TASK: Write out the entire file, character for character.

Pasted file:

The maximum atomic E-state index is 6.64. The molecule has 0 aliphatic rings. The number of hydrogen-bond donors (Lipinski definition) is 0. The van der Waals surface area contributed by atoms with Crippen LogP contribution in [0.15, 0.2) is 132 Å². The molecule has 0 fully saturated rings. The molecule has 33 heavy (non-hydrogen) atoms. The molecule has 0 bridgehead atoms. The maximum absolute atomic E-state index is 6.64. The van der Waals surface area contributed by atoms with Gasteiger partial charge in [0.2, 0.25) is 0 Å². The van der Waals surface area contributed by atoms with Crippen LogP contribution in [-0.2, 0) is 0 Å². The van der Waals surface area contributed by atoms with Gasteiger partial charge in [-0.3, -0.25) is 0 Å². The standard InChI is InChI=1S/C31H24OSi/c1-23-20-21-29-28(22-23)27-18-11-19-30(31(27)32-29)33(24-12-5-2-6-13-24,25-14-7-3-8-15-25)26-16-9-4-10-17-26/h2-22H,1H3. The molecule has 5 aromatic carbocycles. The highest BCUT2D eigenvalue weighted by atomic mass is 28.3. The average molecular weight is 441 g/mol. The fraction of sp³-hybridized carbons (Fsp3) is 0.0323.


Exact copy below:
The maximum atomic E-state index is 6.64. The molecule has 0 aliphatic rings. The number of hydrogen-bond donors (Lipinski definition) is 0. The van der Waals surface area contributed by atoms with Crippen LogP contribution in [0.15, 0.2) is 132 Å². The molecule has 0 fully saturated rings. The molecule has 33 heavy (non-hydrogen) atoms. The molecule has 0 bridgehead atoms. The maximum absolute atomic E-state index is 6.64. The van der Waals surface area contributed by atoms with Gasteiger partial charge in [0.2, 0.25) is 0 Å². The van der Waals surface area contributed by atoms with Crippen LogP contribution in [-0.2, 0) is 0 Å². The van der Waals surface area contributed by atoms with Gasteiger partial charge in [-0.3, -0.25) is 0 Å². The standard InChI is InChI=1S/C31H24OSi/c1-23-20-21-29-28(22-23)27-18-11-19-30(31(27)32-29)33(24-12-5-2-6-13-24,25-14-7-3-8-15-25)26-16-9-4-10-17-26/h2-22H,1H3. The molecule has 5 aromatic carbocycles. The highest BCUT2D eigenvalue weighted by atomic mass is 28.3. The average molecular weight is 441 g/mol. The fraction of sp³-hybridized carbons (Fsp3) is 0.0323.